The earthwork is cut again by the old hedge and track which is the boundary of Over Stowey Customs Common and then disappears beyond a wire fence and beneath the dense conifer plantation of the Forestry Commission. That the FC should have planted a dense conifer crop willy-nilly over a historic monument at all is very suprising. It is contrary to every manual of best practice ever published and contrary to plain common sense. The tree roots themselves disturb the subsoil, but the harvesting of these trees can cause even more damage, and the lack of any kind of demarcation on the ground makes it very likely that contractors and their machinery will accidentally damage the monument. Dead Woman's Ditch in the Forestry Plantation Pushing with some difficulty under the trees we saw a number of old stumps which would suggest that several cycles of forest growth have already taken place here and one or two places where whole trees have fallen or been uprooted lifting great quantities of earth up with them. The great difficulty in pushing through the trees means that it is quite certain that the Forestry Commission have no idea what condition the eathwork is in. In fact they would have some trouble finding it and they clearly don't inspect it or monitor the effect of their intensive planting.

There is no undergrowth in a plantation of this sort. The ground is covered in pine needles and small brash and it looks very much as though heavy rain has caused a lot of erosion to the unprotected earthwork. The bank shows in places as a strip of large exposed stones where the soil which held them has been completely washed away. Both the height of the bank and the depth of the ditch are far less than what we saw on the Northern end of the earthwork. Towards the bottom of the slope it is reduced to a barely discernible undulation on the hillside.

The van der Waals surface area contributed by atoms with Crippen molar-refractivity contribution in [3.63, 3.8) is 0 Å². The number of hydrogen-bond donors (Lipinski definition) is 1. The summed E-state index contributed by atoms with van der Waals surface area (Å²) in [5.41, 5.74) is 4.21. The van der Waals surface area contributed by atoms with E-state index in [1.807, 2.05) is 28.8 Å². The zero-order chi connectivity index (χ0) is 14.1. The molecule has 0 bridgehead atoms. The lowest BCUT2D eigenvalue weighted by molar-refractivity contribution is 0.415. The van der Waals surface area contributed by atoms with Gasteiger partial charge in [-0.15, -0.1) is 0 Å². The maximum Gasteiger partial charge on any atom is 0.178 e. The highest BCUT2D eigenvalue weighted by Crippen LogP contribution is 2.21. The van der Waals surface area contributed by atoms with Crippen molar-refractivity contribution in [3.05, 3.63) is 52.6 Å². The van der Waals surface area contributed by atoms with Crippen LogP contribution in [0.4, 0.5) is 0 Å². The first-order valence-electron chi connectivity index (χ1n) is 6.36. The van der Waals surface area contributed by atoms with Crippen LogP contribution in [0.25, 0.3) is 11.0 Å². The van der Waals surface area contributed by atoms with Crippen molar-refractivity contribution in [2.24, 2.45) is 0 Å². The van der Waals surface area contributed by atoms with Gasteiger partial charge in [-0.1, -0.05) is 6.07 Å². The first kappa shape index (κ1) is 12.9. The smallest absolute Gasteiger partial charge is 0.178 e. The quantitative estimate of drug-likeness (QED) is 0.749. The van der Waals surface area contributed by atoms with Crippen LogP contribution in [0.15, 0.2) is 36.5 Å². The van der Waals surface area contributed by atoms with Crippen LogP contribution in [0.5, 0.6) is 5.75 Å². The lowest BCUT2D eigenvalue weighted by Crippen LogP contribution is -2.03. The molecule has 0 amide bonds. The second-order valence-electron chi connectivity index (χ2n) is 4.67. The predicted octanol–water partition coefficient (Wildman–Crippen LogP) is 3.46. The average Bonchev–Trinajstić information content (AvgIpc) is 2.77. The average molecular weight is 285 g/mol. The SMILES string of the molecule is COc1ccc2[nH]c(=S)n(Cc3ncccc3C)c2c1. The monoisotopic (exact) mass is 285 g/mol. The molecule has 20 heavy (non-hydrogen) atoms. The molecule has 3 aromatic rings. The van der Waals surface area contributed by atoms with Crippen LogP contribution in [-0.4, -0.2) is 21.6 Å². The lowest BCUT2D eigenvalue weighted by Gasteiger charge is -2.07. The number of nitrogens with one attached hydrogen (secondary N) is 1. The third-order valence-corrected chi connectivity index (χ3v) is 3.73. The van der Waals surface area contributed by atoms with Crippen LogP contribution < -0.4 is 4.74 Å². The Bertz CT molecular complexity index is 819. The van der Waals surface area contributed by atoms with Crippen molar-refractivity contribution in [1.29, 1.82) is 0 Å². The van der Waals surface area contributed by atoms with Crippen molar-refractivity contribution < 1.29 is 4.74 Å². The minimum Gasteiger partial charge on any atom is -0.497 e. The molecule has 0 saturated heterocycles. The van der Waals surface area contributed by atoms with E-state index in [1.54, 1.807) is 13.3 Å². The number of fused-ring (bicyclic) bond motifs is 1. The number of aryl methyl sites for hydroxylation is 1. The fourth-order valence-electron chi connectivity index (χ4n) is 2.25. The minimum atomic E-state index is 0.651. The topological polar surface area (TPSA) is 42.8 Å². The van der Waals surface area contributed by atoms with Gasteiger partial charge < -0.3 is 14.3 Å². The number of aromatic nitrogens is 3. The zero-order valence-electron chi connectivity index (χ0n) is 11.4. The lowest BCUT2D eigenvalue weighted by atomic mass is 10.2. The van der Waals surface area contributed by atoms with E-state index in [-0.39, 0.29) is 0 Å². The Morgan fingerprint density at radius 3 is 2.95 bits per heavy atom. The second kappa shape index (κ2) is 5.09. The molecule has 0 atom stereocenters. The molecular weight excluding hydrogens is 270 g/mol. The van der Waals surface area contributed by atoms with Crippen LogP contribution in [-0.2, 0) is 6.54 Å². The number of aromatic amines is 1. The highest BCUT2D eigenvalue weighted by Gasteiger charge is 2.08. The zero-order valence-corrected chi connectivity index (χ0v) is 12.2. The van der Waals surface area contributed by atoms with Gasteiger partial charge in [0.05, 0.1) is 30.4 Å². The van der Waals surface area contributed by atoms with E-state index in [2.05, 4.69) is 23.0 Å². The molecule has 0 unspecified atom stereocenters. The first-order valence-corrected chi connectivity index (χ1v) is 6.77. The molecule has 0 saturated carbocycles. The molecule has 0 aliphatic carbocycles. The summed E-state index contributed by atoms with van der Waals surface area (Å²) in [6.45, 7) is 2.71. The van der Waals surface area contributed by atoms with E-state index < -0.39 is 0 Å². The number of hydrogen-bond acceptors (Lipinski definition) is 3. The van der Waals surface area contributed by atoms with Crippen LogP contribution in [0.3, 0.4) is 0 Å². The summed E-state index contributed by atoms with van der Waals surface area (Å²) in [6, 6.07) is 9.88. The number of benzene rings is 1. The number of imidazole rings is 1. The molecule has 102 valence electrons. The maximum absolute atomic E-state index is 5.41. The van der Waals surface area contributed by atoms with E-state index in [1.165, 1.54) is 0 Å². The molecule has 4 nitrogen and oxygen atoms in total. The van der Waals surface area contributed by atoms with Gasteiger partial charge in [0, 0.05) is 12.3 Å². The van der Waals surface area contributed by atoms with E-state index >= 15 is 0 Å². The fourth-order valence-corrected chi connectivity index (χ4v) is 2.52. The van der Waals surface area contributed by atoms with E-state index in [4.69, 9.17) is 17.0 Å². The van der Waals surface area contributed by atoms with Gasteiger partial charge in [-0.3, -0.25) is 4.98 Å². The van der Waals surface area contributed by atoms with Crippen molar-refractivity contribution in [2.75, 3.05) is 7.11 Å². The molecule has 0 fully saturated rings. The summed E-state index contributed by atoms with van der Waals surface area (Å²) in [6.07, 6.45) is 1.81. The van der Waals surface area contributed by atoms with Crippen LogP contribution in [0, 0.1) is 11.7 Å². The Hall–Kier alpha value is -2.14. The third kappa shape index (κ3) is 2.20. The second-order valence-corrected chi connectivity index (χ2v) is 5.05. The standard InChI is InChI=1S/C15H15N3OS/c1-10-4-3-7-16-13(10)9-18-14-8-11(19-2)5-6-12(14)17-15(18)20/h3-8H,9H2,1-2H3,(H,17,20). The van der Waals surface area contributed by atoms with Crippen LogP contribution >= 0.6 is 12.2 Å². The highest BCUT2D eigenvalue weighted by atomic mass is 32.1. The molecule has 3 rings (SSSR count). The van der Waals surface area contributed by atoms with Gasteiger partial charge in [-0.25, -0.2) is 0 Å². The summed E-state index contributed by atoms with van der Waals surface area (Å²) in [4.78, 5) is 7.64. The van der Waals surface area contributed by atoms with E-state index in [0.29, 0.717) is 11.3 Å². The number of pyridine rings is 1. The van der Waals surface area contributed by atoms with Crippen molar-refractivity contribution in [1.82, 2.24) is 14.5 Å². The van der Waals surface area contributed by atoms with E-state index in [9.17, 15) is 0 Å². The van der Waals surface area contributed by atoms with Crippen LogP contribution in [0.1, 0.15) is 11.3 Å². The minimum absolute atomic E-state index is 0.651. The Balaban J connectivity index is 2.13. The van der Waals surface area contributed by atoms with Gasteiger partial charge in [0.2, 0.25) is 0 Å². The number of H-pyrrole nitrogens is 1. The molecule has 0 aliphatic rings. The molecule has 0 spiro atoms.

A short distance down the slope a wide track for Forestry vehicles has been bulldozed through the earthwork.The track Bulldozed through the Monument The Somerset Historic Environment Record listing for Dead woman’s Ditch suggests that this damage has been done since it became a Scheduled Monument in 1976 and local memories are that while there may have been a narrow track there earlier it was widened to ten or fifteen metres more recently. Down close to the bottom of Ramscombe the slight remains of the ditch and bank disappear completely under another two tracks. It is presumed that the bank once ran all the way to meet the stream but there isn’t anything left of it.

Conclusion

From the look of the North end of Dead Womans Ditch it would seem that all the Forestry Commission had to do to secure the conservation of this ancient monument was to note its existence and leave it alone. As it is that part of it lying in FC land has been all but destroyed by carelessness and lack of attention. There is nothing visible on the ground to indicate that the FC has ever even noticed it is there.Severe Erosion of Dead Woman's Ditch Damage to the monument has been noted several times in archaeological surveys but the FC have continued over many years to neglect their duty of stewardship to the extend that it is difficult to think how they could have done any worse. None of the agencies which might have taken an interest in the preservation of the historic landscape of the Quantocks have highlighted the FC's failures, allowing them to continue for decades. Destruction of the monument is an ongoing, continual, gradual process, unmonitored, unnoticed and unrecorded beneath the cover of the conifers. Damaging a scheduled monument is a criminal offence.

Web References

PostScript 

Even accidental or negligent damage to a scheduled monument is a criminal offence but the police aren't interested in acting unless advice comes from English Heritage. English Heritage said that in general the FC were 'good stewards' of the Historic Environment but that they may have to go so far as to ask to discuss the Management Plan for Dead Woman's Ditch.

If you or I were to carelessly destroy part of a Scheduled Monument I think we might expect to be taken away in hand-cuffs.

Last Updated on  October 16th, 2014